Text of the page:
First, the increase of stock in the production of a commodity will increase the wages of labor but reduce the profit of stock holders. As more stock enters the market more labor is demanded so wages rise; however, as more stock holders enter the production of the commodity their profit decreases due to increased competition among the stock holders.

         The actual rate of profit is very hard to determine due to the ever changing circumstances of the market. However an estimate of the average rate of profit can be formed from the interest rate of money. The author lays out an aphorism: “wherever a great deal can be made by the use of money, a great deal will commonly be given for the use of it; and that when wherever little can be made by it, less will commonly be given for it.”

         Hence, as the rate of interest varies it can be assumed that the rate of profit varies in concert. As interest rates rise so do profit rates and as interest rates fall so do profit rates fall. Therefore the history of interest rates can give an indication of the history of the rate of profit. In England, it seems that as the wages of labor have increased, the profit of stock has decreased. In such situations the owners of stock will bemoan their sorry profits and claim that the industry is in decay and danger. The truth is that a reduction in profits is the natural course of a prosperous industry. The resulting hardship of the stock owners comes, not from a decaying market rather, from the competition which the increase in the use of stock in the same industry engenders and the increase in the supply of final amount produced.

         The nature of stock is that the first batch is invested in the best location and often with the best labor from which the easiest profits are made. As more stock enters the production process, a second class location is selected and the labor may not not be of the same quality as the first chosen labor. As more stock is invested the value of the location and the quality of labor are reduced. Therefore later invested stock will naturally have a more difficult time in securing profits. Further all stock will have lower profits due to the increases in competition.

         History has shown that as wealth, refinement and population increase interest rates decline. However, the wages of labor do not descend in concert with the profits of stock – in fact the demand for labor always increase with the increase in stock; independent of the stock's profit.

         Expanding into a new territory or into a new business may raise the profits of stock and the interest rate of borrowing money. This is due to the newness of the territory or business. It is unlikely that initially there will be enough stock invested to satisfy demand; therefore, the market being under supplied the dealers will command greater profits. Additionally, in the old country or in the old business stock will be transferred out and brought into the new country or new business. This has the effect of reducing the supply of commodities and raising their price – and the profit of the stock left in their production.

         This reduction in stock in the home country or in older business has the effect of reducing the wage rate of labor (stock is the source of the advance made to labor before the profit can be realized).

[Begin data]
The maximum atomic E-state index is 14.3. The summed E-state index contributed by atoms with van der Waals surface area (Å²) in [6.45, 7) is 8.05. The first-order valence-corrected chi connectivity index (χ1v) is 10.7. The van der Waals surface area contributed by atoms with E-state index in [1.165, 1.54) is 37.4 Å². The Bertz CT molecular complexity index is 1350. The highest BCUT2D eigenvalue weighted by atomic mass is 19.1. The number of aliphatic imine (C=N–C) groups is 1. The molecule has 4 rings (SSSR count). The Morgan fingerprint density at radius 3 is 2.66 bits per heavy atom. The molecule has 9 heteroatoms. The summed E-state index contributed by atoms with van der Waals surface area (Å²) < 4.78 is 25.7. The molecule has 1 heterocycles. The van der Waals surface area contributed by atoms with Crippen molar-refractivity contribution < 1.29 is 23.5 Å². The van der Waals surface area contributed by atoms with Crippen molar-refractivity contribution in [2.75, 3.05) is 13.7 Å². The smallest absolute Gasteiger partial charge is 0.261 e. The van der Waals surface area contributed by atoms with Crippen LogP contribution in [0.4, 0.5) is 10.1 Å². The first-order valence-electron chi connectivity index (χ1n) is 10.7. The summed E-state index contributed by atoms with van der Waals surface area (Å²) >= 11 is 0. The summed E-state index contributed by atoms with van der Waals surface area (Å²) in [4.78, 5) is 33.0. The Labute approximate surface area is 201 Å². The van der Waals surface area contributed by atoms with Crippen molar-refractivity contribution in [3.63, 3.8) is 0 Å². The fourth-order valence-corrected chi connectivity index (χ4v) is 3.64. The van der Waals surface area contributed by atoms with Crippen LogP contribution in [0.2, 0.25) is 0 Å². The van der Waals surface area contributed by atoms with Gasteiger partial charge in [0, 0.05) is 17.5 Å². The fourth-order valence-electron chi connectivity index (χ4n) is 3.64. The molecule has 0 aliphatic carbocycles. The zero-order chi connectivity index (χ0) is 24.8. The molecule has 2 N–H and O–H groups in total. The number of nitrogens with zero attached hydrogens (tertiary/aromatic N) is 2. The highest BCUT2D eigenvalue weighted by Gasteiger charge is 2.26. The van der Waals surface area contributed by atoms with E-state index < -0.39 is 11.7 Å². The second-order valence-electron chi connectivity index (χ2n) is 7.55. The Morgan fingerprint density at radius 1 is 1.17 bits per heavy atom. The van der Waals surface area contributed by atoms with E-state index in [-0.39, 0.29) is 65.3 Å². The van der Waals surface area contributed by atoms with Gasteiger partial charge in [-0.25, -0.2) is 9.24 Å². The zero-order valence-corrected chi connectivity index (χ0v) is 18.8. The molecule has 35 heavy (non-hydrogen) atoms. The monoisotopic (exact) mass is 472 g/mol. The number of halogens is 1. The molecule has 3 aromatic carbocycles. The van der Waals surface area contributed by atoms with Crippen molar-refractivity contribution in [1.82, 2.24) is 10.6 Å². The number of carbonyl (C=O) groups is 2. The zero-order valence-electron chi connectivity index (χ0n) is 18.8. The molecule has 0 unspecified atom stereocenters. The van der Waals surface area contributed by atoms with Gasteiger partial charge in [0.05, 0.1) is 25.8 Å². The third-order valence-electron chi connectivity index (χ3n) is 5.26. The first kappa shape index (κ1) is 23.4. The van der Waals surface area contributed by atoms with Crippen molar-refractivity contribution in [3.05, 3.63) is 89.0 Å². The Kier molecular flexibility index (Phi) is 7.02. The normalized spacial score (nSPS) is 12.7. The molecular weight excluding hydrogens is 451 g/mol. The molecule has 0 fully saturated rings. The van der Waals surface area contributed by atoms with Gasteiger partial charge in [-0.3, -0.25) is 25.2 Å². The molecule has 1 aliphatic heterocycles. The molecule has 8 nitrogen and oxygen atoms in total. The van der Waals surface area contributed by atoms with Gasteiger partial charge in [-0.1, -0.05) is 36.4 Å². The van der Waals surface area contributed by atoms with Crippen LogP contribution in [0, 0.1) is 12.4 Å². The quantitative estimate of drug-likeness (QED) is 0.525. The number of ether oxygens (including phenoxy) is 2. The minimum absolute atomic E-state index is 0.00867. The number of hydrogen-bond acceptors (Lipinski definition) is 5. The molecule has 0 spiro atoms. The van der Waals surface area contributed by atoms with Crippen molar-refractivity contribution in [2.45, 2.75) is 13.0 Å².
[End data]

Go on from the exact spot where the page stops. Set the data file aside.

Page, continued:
In rich countries with stationary economies the profits of stock and the wages of labor would be very low (however there is not any country in this category yet). [The following paragraph comes from later in this chapter but seems to better fit here after the preceding paragraph.]

         In Holland, which is probably the closest country to its highest level of wealth, the rate of profit and the wage rate are low as is the interest rate. But everyone is well off because almost everyone is both a stock holder and a laborer. This is likely due to necessity.

         Countries that refuse or limit international trade are at worst impoverishing themselves and at best not growing as much or as fast as they could.

         The law is an important institution for the betterment of the society. Unfair, evil or defective laws hurt the whole country. When the law does not support the enforcement of contracts it puts all borrowers at the same lowest credit level. The uncertainty of the whole business of collecting forces all to demand or accept abnormally high interest rates. When interest is outlawed, lending is not stopped rather it is merely criminalized and the society suffers from lack of growth or a very expensive rate of growth.

         Concerning the lowest possible rate of profit: there is a minimum that is required to cover possible losses. Any profit above this the author calls clear profit. The maximum interest that a borrower can afford to pay is in proportion to the clear profit only. The Lowest rate of interest that a lender can offer must take into account the possibility of default. This minimum rate is higher with bad laws and can shut many borrowers out of the market. This is one way that bad laws hinder progress.

         [A section that seems not to fit well here was moved above to were it seems to fit with better sense.]

         Within the range of what a borrower can borrow and a lender lend, the proportion of the market interest rate to the clear profits varies as profits rise or fall. High profits will raise the price of work much more than a simple increase in the wage rate. When a producer increase the renumeration of his workers the price of the work goes up by the increased renumeration divided by the output. This is carried arithmetically forward in the supply chain. However, when profits are high every stockholder will increase his profit a certain percentage. This has the effect of a geometric increase in the cost of work.

         Therefore as the price of a commodity increases the increase in wages is analogous to simple interest; the increase in profits is analogous to compound interest.

         The manufactures and merchants, in this regard, complain incessantly about the detrimental effects of increases in wage rates on prices and trade. However they never complain about the much greater effects of their own efforts to secure higher profits. They are silent on their own benefits and tirelessly lament the benefits to labor.


Added on: 2010-05-29 07:02:45
Text Crawl by: James Jeff McLaren